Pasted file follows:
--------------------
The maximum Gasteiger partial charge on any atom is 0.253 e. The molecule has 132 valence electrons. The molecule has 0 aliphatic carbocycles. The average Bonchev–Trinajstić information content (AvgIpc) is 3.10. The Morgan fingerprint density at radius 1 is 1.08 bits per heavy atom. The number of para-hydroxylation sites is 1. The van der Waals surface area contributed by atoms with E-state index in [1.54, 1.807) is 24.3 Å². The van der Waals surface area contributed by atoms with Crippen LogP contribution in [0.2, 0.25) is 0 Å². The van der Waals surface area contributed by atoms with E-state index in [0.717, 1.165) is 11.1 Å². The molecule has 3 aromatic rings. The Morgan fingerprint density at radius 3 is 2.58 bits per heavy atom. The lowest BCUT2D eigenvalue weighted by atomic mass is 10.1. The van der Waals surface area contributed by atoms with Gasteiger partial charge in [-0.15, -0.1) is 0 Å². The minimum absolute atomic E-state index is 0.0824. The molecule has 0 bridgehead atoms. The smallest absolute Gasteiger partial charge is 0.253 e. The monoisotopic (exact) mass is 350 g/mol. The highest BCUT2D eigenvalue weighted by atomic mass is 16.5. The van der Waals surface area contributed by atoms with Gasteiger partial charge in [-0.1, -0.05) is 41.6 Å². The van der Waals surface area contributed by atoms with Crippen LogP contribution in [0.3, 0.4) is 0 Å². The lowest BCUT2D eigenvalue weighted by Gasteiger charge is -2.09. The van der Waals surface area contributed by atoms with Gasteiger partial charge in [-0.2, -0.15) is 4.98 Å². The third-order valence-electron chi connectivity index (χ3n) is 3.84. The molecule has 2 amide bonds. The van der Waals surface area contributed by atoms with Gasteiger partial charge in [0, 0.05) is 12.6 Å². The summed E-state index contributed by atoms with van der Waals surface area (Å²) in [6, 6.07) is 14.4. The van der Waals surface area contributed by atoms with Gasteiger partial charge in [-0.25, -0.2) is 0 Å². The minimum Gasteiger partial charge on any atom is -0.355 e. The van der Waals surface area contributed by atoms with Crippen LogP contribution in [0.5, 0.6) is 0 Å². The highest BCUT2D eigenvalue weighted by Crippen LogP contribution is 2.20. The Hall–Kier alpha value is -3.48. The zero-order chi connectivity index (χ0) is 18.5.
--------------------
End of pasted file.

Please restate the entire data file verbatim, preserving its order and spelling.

The maximum Gasteiger partial charge on any atom is 0.253 e. The molecule has 132 valence electrons. The molecule has 0 aliphatic carbocycles. The average Bonchev–Trinajstić information content (AvgIpc) is 3.10. The Morgan fingerprint density at radius 1 is 1.08 bits per heavy atom. The number of para-hydroxylation sites is 1. The van der Waals surface area contributed by atoms with E-state index in [1.54, 1.807) is 24.3 Å². The van der Waals surface area contributed by atoms with Crippen LogP contribution in [0.2, 0.25) is 0 Å². The van der Waals surface area contributed by atoms with E-state index in [0.717, 1.165) is 11.1 Å². The molecule has 3 aromatic rings. The Morgan fingerprint density at radius 3 is 2.58 bits per heavy atom. The lowest BCUT2D eigenvalue weighted by atomic mass is 10.1. The van der Waals surface area contributed by atoms with Gasteiger partial charge in [-0.15, -0.1) is 0 Å². The minimum absolute atomic E-state index is 0.0824. The molecule has 0 bridgehead atoms. The smallest absolute Gasteiger partial charge is 0.253 e. The monoisotopic (exact) mass is 350 g/mol. The highest BCUT2D eigenvalue weighted by atomic mass is 16.5. The van der Waals surface area contributed by atoms with Gasteiger partial charge in [-0.1, -0.05) is 41.6 Å². The van der Waals surface area contributed by atoms with Crippen LogP contribution in [0.3, 0.4) is 0 Å². The lowest BCUT2D eigenvalue weighted by Gasteiger charge is -2.09. The van der Waals surface area contributed by atoms with Gasteiger partial charge in [-0.2, -0.15) is 4.98 Å². The third-order valence-electron chi connectivity index (χ3n) is 3.84. The molecule has 2 amide bonds. The van der Waals surface area contributed by atoms with Gasteiger partial charge in [0, 0.05) is 12.6 Å². The summed E-state index contributed by atoms with van der Waals surface area (Å²) in [6, 6.07) is 14.4. The van der Waals surface area contributed by atoms with Gasteiger partial charge in [-0.25, -0.2) is 0 Å². The minimum Gasteiger partial charge on any atom is -0.355 e. The van der Waals surface area contributed by atoms with Crippen LogP contribution in [0.5, 0.6) is 0 Å². The highest BCUT2D eigenvalue weighted by Crippen LogP contribution is 2.20. The Hall–Kier alpha value is -3.48. The zero-order chi connectivity index (χ0) is 18.5.